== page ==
Publications IFAH calls for more research and cross-border collaboration at 1st One Health Congress

IFAH calls for more research and cross-border collaboration at 1st One Health Congress


Melbourne, 14 February 2011 – The International Federation for Animal Health (IFAH) is joining human and animal health as well as wildlife specialists, intergovernmental organizations, regulatory authorities and a host of national and international delegates at the Melbourne Convention Centre this week to participate in the 1st International One Health Congress. Through presentations and panels, IFAH and its members are using the conference to call for increased collaboration and research to develop new technologies. These are vital to meet the animal health industry’s needs to enable it to rise to the challenges of increased animal protein demands brought on by population expansion. This congress is a global collaborative effort to promote the health of humans, animals and the ecosystem, which received significant international support following on from the emergence of avian influenza H5N1, not the least through the first collaborative concept note*. Under the slogan “Human Health, Animal Health, the Environment and Global Survival”, participants at the three day congress will take an interdisciplinary approach to address the challenges brought about by the interactions between animals, humans and the environment, with a primary emphasis on diseases. IFAH Executive Director Barbara Freischem said, “We are happy to be contributing to this important conference, which is a further step in spreading the awareness about the need for a One Health approach, and look forward to sharing knowledge with the delegates there. IFAH fully supports the premise that human and animal health are inextricably linked, and that health issues should be addressed collaboratively from all sides. This congress is an excellent opportunity for experts to identify mutual objectives, share information and ascertain possibilities for collaboration across fields. “Of the nearly 1,500 diseases we know affect people, two thirds can pass between animals and humans. World production from food animals is reduced by more than 20% due to disease according to OIE estimates, so even animal diseases not transmissible to humans may exacerbate public health problems due to food shortages and deficiencies in the supply chain. Research into new technologies and treatments by the animal health industry has been and will remain a vital aspect of preserving global health.” IFAH is represented at several levels at this conference, globally, regionally, nationally as well as on a scientific level. In a review commissioned by IFAH and IFAH-Europe, Prof Peter Silley will present the current knowledge that indicates an absence of clinical consequences to human health arising from certain antimicrobial resistance in animals. He underlines the need for risk analysis, including follow-up assessments as a basis for regulatory decision making. IFAH-Europe Managing Director Declan O’Brien said, “Gatherings of minds such as the 1st International One Health Congress are invaluable opportunities for partners from all sides of healthcare to come together and work towards a common goal. The issues facing global health are significant, but surmountable provided we are able to collaborate, share technologies, work to identify gaps and prioritise diseases that must be tackled, as is being done for instance by the European Technology Platform for Global Animal Health (ETPGAH). “We are highly supportive of cooperation between public and private organisations to address these concerns, and welcome the opportunity to share these insights at this event.” The Animal Health Alliance CEO Dr. Peter Holdsworth said, “Australia has developed a unique approach to addressing the numerous challenges to human and animal health on this continent with its close links to known disease hot spots. National Government, industry representations and the wider industry community have put in place an efficient mechanism to prepare for potential threats to human and animal health.”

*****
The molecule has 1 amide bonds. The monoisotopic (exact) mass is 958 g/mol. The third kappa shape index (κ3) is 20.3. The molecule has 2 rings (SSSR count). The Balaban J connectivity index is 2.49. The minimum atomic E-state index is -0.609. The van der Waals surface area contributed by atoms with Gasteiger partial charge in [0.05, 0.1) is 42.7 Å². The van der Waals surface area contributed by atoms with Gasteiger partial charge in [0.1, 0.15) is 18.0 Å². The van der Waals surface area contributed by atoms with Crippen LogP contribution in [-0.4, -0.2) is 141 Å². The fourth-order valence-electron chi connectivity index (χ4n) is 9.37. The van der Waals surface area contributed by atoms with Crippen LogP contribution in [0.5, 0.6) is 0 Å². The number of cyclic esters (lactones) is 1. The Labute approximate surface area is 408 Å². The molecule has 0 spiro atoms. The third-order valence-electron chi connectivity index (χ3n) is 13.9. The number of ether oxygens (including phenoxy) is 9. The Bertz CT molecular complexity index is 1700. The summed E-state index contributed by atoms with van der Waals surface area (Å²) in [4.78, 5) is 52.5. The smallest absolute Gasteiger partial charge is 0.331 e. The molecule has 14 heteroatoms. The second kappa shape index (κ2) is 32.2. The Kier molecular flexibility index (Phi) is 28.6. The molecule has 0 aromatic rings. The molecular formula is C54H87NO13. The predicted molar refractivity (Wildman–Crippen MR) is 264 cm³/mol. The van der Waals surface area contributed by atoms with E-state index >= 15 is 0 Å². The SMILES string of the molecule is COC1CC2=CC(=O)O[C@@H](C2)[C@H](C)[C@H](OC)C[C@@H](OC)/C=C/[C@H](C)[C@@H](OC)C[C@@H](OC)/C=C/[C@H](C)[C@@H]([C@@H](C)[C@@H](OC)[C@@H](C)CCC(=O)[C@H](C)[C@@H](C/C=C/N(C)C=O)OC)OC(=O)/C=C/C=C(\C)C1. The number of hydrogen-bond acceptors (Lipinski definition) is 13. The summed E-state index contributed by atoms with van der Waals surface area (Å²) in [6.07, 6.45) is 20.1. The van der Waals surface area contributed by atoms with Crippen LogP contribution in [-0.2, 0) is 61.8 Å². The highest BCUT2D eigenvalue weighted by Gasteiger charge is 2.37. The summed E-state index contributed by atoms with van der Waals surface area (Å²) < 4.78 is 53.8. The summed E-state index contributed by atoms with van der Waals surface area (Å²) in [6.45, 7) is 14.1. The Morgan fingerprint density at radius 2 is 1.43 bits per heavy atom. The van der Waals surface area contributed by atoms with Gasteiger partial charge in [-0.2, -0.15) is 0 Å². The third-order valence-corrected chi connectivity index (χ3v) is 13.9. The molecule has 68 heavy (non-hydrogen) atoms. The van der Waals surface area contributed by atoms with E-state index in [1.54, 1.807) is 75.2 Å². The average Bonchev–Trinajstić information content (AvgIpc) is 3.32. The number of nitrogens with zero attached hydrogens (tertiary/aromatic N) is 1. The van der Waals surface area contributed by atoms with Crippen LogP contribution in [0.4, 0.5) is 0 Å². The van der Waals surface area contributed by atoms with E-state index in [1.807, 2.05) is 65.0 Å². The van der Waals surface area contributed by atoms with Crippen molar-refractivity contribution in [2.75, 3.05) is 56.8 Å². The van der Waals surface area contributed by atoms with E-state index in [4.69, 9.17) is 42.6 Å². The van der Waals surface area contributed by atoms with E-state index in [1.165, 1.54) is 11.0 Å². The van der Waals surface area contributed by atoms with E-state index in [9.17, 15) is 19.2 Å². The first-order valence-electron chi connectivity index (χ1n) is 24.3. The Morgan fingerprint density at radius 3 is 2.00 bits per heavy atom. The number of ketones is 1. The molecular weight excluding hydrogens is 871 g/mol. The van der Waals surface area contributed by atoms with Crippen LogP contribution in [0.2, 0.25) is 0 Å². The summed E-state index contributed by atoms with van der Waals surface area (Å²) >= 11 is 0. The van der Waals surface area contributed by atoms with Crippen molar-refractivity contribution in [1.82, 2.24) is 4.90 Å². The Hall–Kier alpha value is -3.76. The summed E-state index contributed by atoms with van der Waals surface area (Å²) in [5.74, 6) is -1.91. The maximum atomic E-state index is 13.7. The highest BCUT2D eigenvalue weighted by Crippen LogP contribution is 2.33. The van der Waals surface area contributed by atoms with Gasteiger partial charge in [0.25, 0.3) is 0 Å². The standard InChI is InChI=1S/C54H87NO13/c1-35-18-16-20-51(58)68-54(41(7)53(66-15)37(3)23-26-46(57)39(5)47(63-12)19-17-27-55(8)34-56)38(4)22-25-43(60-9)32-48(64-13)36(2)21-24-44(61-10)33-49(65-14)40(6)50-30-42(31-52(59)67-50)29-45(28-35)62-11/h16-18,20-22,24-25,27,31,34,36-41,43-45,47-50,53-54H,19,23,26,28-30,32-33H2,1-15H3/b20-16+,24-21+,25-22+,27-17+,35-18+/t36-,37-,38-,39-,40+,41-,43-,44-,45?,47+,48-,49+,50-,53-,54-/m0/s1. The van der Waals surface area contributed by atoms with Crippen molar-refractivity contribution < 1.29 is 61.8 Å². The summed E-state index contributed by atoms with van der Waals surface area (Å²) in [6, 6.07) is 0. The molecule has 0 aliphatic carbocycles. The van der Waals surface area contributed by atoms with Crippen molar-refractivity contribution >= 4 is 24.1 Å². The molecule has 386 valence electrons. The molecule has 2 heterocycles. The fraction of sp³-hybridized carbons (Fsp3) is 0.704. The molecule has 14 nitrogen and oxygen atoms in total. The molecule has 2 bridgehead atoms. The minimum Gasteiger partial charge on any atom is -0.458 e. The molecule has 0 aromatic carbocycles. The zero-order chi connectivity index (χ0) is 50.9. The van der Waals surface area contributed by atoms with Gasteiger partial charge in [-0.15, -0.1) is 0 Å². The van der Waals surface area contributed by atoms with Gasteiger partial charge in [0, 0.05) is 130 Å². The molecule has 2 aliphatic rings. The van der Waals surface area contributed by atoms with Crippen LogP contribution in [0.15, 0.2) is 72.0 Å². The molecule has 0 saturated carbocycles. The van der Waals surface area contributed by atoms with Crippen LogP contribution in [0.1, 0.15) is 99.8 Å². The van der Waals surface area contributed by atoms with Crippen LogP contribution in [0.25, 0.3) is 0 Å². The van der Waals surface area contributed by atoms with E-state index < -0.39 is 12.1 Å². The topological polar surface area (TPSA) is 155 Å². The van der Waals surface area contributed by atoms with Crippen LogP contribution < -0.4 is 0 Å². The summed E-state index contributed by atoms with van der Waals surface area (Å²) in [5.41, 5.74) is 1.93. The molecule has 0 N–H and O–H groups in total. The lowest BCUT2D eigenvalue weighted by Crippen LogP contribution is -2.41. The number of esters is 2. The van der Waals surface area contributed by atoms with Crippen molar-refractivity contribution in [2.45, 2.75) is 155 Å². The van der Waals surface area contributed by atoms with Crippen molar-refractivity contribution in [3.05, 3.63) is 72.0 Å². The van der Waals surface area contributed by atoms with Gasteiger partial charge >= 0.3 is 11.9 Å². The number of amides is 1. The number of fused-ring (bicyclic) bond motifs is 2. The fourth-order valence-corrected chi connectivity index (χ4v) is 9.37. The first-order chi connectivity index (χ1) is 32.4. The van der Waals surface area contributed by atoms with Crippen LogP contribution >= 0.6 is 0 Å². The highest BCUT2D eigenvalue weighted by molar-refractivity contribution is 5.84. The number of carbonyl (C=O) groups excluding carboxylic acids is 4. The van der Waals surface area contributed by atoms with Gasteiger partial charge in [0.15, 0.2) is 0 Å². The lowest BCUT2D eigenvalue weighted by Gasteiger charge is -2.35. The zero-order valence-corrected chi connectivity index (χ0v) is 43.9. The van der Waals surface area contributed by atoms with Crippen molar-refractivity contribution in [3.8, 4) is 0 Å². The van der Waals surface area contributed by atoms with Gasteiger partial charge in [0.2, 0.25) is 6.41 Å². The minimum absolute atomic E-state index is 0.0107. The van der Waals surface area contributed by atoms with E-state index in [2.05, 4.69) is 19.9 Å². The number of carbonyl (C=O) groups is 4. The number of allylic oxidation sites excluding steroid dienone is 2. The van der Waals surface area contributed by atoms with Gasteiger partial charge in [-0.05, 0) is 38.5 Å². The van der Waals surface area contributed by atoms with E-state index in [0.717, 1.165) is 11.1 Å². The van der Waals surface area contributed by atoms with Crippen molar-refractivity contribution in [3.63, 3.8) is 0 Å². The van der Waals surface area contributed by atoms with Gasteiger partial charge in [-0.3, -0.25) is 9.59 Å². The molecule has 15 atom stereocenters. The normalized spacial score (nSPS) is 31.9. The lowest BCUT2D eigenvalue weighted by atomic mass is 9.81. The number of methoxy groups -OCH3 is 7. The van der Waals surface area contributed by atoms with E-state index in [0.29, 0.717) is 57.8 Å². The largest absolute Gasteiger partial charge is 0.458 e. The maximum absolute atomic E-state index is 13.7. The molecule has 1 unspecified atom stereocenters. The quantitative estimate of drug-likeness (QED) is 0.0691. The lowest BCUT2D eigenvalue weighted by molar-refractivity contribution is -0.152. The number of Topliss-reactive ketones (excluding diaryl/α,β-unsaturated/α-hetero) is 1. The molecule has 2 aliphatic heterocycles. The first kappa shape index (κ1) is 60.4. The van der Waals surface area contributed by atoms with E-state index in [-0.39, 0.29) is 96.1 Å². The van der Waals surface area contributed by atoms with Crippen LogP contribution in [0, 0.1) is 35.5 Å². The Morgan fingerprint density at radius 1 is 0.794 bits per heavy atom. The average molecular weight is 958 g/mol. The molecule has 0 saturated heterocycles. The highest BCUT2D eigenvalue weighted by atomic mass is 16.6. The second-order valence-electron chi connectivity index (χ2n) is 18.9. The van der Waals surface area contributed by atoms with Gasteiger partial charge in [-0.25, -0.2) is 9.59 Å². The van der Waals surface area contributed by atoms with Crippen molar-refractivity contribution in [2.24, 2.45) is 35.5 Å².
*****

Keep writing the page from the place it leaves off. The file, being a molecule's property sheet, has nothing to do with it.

Notes for editors

Contributing to One World, One Health: A Strategic Framework for Reducing Risks of Infectious Diseases at the Animal–Human–Ecosystems Interface, published in late 2008 by FAO, OIE, WHO, UN System Influenza Coordination, UNICEF and the World Bank.


The International Federation for Animal Health (IFAH) is an organisation representing manufacturers of veterinary medicines, vaccines and other animal health products in both developed and developing countries across five continents. The mission of IFAH is to foster a greater understanding of animal health matters and promote a predictable, science-based regulatory environment that facilitates the supply of innovative and quality animal medicines, vaccines and other animal health products into a competitive market place. These products contribute to a healthy and safe food supply as well as a high standard of health and welfare for animals and people.